A pair of intriguing new features in the 2020 Lincoln Aviator luxury SUV promise to take some of the stress out of long drives.
The Aviator is the first vehicle with:
— Cruise control that adjusts your speed to a set amount above or below the limit, when the posted speed changes.
— Revel’s new 28-speaker Ultima 3D audio system.
I’m looking forward to experiencing both in a road trip with the Aviator.
Lincoln calls the new speed control “intelligent cruise control.” It goes a step beyond adaptive cruise control, in which the driver sets speed and the following distance to the next vehicle.
Adaptive cruise control, or ACC, then applies throttle or brakes to maintain speed and distance. If the car ahead of you comes to a stop, it brings you to a stop behind it and accelerates back to the set speed when the lead vehicle starts moving again.
Lincoln’s intelligent cruise adds the ability to read speed limit signs and lets the driver set a speed above or below the posted limit.
An example: On a highway trip, you set intelligent cruise for three miles over the limit because traffic is moving fast and you don’t want to be a laggard. In a 70-mile-per-hour zone, you drive at 73 miles per hour. When you enter a construction zone with a posted 55-mile-per-hour limit, the car slows to 58, unless the vehicle ahead is moving slower. As the posted limit rises, your car accelerates with it. Lincoln calls the amount you program above or below the limit “tolerance.” It can be set from the Aviator’s touch screen.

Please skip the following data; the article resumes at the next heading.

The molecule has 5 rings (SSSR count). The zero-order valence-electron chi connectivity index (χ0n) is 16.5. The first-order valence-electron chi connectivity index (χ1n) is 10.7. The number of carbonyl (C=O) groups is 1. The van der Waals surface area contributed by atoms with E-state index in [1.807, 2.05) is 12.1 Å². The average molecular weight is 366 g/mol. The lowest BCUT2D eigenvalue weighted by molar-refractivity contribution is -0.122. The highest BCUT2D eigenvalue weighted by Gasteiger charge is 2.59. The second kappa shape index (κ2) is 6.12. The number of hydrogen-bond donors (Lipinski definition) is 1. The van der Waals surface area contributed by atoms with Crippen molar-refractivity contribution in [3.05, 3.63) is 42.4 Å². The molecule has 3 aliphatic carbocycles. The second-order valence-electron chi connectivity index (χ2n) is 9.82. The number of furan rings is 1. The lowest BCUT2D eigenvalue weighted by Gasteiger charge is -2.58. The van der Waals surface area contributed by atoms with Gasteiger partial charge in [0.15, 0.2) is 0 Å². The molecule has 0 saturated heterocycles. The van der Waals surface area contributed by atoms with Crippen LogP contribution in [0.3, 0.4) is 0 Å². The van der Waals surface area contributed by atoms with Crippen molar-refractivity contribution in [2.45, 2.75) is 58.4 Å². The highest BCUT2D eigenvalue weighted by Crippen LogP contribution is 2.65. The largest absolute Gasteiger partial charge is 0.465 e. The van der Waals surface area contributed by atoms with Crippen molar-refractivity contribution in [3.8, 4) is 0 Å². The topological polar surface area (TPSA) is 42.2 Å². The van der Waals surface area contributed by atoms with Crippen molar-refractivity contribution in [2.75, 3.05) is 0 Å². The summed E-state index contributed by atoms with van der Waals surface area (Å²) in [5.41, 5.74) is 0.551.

Combined with the Aviator’s automatic lane centering, which subtly adjusts the steering wheel to keep you in the middle of your lane, intelligent cruise control should take a lot of the work out of long road trips, keeping the driver refreshed. It promises to help drivers who use ACC cruise around town, too.
I used intelligent cruise control for about 20 miles and found it to work pretty much as advertised. A longer test will tell me if it delivers on its promise to take away some of the drudgery of driving.
Revel’s new Ultima 3D audio had 28 speakers. It’s standard on the Aviator Black Label, which starts at $68,800. It combines new speaker placement with advanced digital sound processing for audio that impressed me in a brief test.
The key feature, and the reason it’s called 3D, are speakers mounted in the Aviator’s headliner, the fabric lining the SUV’s ceiling. Those speakers, just eight of the system’s 28 total, make a surprising difference. Working with the latest surround-sound processing, they mimic the all-encompassing experience of a room with excellent acoustics.
Revel — the brand is part of Harman’s corporate stable — also debuts its new Quantum Logic 3D Surround processor in the system. In the Aviator, you can select:
— Stereo, in which the music seems to come from the right and left corners of the dashboard;
— Audience, which creates the impression of sound coming from instruments and voices across the width of the dash, as if on stage;
— Onstage, in which the music comes from all around you. The speakers in the headliner are most apparent in this setting.
The proof of the system’s effectiveness was hearing new elements in pieces of music I know well — at low volume. The best modern systems sever the connection between volume and sound quality, delivering precise performances without cranking it to 11.